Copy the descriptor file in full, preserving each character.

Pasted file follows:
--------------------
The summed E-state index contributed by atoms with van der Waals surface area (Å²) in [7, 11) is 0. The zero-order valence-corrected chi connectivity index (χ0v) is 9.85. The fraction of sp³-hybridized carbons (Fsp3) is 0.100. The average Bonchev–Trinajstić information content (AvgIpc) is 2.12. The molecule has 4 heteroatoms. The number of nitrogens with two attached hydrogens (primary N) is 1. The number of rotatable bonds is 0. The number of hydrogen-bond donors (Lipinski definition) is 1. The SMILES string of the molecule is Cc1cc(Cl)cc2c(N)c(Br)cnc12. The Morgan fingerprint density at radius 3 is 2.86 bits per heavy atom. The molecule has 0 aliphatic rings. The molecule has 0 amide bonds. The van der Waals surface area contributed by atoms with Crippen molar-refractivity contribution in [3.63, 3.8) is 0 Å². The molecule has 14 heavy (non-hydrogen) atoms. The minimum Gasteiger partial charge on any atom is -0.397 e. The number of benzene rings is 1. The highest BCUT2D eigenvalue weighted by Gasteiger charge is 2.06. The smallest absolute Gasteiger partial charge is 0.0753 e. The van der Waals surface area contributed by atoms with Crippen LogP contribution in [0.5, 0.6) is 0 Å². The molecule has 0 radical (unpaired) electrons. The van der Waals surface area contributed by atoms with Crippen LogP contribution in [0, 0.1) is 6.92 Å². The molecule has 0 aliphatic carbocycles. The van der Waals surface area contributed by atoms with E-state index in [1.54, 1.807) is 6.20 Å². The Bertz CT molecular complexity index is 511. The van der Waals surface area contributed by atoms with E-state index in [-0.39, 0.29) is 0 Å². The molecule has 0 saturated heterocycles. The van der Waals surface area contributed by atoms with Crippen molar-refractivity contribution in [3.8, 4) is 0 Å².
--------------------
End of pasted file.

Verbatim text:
The summed E-state index contributed by atoms with van der Waals surface area (Å²) in [7, 11) is 0. The zero-order valence-corrected chi connectivity index (χ0v) is 9.85. The fraction of sp³-hybridized carbons (Fsp3) is 0.100. The average Bonchev–Trinajstić information content (AvgIpc) is 2.12. The molecule has 4 heteroatoms. The number of nitrogens with two attached hydrogens (primary N) is 1. The number of rotatable bonds is 0. The number of hydrogen-bond donors (Lipinski definition) is 1. The SMILES string of the molecule is Cc1cc(Cl)cc2c(N)c(Br)cnc12. The Morgan fingerprint density at radius 3 is 2.86 bits per heavy atom. The molecule has 0 aliphatic rings. The molecule has 0 amide bonds. The van der Waals surface area contributed by atoms with Crippen molar-refractivity contribution in [3.63, 3.8) is 0 Å². The molecule has 14 heavy (non-hydrogen) atoms. The minimum Gasteiger partial charge on any atom is -0.397 e. The number of benzene rings is 1. The highest BCUT2D eigenvalue weighted by Gasteiger charge is 2.06. The smallest absolute Gasteiger partial charge is 0.0753 e. The van der Waals surface area contributed by atoms with Crippen LogP contribution in [0.5, 0.6) is 0 Å². The molecule has 0 radical (unpaired) electrons. The van der Waals surface area contributed by atoms with Crippen LogP contribution in [0, 0.1) is 6.92 Å². The molecule has 0 aliphatic carbocycles. The van der Waals surface area contributed by atoms with E-state index in [1.54, 1.807) is 6.20 Å². The Bertz CT molecular complexity index is 511. The van der Waals surface area contributed by atoms with E-state index in [-0.39, 0.29) is 0 Å². The molecule has 0 saturated heterocycles. The van der Waals surface area contributed by atoms with Crippen molar-refractivity contribution in [3.8, 4) is 0 Å².